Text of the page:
(This is today's bit of advice from the book Safety Toolbox.)
With prior competitive experience against an opponent, you possess a wealth of knowledge that can be used in the current match. Previous playing experiences should provide a list of what defensive measures worked and which didn't. You will also know the kinds of shooting opportunities he likes. Don't forget the lessons learned from situations that you gave him by accident.
It is important to avoid becoming complacent. As soon as you stop considering him worthy of your best efforts, you begin relaxing your standards. When you do that, there are a lot of negative consequences. Just one of them is that you start losing games that should have been won.
BPI (balls per inning) average
This is the average number of balls a player pockets per inning, averaged over several games in a match. Some innings have a count of zero (a tough shot that was missed) up through a good run made because of an easy layout. It is similar to baseball’s batting average stats. Knowing your opponent’s pocketing skills expressed as an assigned BPI is important for setting certain traps.
The more skilled an opponent is the higher the BPI – and conversely, the less skilled he is, the lower his BPI number. Watching him play one or two games should give you enough information to assign a working number (for example, 2.5 BPI average). Over-estimate slightly to be on the safe side and give him a 3.0 BPI average.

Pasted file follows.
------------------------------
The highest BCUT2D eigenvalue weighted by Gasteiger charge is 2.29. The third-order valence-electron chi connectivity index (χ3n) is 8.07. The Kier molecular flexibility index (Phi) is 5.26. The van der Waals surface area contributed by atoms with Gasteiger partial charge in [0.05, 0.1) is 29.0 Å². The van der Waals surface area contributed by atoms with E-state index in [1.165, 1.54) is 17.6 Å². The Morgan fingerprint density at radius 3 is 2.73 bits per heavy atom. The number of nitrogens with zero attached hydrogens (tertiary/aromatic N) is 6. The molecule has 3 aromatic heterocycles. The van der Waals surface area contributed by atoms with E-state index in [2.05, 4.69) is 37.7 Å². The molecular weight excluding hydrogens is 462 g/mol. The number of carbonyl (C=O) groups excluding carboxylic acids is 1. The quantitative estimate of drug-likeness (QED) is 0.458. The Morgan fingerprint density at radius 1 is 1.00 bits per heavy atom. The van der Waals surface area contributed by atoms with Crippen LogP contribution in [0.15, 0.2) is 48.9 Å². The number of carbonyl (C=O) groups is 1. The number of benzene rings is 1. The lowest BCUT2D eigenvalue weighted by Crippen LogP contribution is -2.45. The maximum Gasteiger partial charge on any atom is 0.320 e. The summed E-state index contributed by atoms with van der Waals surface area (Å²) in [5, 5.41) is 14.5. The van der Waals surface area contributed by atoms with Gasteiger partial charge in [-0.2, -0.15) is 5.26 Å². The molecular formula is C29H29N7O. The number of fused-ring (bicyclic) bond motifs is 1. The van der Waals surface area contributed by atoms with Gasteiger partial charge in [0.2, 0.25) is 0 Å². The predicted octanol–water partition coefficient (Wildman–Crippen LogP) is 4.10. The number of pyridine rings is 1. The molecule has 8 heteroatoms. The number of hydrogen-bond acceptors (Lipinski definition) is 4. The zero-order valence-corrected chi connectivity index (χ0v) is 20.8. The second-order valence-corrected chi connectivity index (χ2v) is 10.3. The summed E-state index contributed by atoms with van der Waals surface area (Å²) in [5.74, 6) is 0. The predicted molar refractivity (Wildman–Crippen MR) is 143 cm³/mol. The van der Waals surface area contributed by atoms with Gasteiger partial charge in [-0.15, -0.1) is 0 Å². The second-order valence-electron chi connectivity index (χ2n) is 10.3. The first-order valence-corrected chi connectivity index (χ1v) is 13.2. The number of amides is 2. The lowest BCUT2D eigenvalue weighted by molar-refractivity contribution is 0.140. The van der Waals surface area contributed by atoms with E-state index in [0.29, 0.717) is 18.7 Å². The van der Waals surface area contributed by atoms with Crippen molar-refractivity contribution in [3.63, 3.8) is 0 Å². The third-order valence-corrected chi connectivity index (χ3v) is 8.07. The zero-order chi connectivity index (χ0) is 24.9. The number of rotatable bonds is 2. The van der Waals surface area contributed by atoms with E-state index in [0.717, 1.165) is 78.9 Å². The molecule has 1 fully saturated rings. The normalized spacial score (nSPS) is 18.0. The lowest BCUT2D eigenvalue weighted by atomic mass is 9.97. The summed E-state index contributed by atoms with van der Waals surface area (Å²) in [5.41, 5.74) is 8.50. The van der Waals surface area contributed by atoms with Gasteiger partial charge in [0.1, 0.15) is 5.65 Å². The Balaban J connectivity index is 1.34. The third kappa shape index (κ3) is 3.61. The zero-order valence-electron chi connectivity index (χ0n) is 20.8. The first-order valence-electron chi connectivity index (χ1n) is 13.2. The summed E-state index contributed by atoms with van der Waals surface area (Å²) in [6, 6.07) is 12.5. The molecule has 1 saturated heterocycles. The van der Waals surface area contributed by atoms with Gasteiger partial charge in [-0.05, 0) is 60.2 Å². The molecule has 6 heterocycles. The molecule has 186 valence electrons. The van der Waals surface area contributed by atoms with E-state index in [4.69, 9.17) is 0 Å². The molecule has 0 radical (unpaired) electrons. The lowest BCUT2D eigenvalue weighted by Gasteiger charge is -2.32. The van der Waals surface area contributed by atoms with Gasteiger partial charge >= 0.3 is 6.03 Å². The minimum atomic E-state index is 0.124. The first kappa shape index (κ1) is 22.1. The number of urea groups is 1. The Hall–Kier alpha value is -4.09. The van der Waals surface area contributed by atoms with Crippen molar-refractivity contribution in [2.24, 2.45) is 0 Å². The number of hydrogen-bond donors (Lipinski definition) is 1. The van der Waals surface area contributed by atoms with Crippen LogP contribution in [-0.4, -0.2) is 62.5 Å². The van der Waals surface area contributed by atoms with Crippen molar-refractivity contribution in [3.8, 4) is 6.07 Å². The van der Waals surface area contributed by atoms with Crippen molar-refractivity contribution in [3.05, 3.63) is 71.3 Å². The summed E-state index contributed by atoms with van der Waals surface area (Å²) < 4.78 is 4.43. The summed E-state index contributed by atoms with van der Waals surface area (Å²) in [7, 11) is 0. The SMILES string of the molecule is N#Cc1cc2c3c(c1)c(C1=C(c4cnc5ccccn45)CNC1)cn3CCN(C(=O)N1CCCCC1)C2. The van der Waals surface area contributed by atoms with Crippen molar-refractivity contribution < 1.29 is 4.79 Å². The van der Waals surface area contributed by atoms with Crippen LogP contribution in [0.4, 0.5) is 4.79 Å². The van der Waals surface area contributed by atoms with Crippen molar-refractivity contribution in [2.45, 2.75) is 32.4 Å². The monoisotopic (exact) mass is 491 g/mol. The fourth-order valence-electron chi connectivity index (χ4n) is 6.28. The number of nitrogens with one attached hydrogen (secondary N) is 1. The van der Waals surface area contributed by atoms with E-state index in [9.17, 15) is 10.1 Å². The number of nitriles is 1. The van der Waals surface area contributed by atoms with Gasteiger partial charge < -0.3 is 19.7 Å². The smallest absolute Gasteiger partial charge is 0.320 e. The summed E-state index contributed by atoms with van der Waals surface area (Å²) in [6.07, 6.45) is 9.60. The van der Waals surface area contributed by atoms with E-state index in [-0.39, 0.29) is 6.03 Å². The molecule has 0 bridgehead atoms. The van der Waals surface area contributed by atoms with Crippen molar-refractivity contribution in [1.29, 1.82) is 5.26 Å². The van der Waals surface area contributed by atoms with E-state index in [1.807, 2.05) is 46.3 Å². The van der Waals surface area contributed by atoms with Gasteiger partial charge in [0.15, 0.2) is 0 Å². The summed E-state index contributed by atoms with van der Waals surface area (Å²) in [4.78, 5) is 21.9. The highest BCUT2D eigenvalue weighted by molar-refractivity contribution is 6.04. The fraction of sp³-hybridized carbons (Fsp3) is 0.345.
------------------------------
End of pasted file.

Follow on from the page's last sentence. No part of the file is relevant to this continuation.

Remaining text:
In the complex world of table billiards, perfection rarely is achieved. There is always something to be corrected, reduced, minimized, modified, changed, fixed, etc.
Every player from the casual bar-banger to the professional lives in a state of imperfection. Knowing this, always identify those playing routines and unconscious behaviors that are his bad habits.
He may have a blind spot about his weaknesses – just about every player does. There are always layouts where he believes he is in a good position, but actually is in deep trouble. Often you can see this coming and predict the results.
Learning your opponent’s bad habits require close scrutiny of everything he does from how he waits his turn, his emotional stability, and all of his playing routines. Don't forget to analyze how he selects his shots. There is always something that he does that indicates weaknesses to be utilized in your plans.
The best time to gather information is when your opponent is in competition with another individual of similar skills. Since you are not involved, you are able to devote all of your analysis skills.
Observing matches gives you double-benefits. You learn about your upcoming opponent plus the guy he’s playing against. If that option is not available, observe him as he warms up. From this, create a general set of working guidelines. Refine these as you gain more details.
While competing, continue your scrutiny. He may have fixed something – meaning that a previous assumption is no longer valid. Or, he may have relaxed his standards and allowed previously conquered bad habits to reassert themselves.
Assemble a mental list of observed imperfections and careless table manners. This will give you the clues and indicators that will help you configure your strategies and tactics. Knowing what he can and can't do will help you win.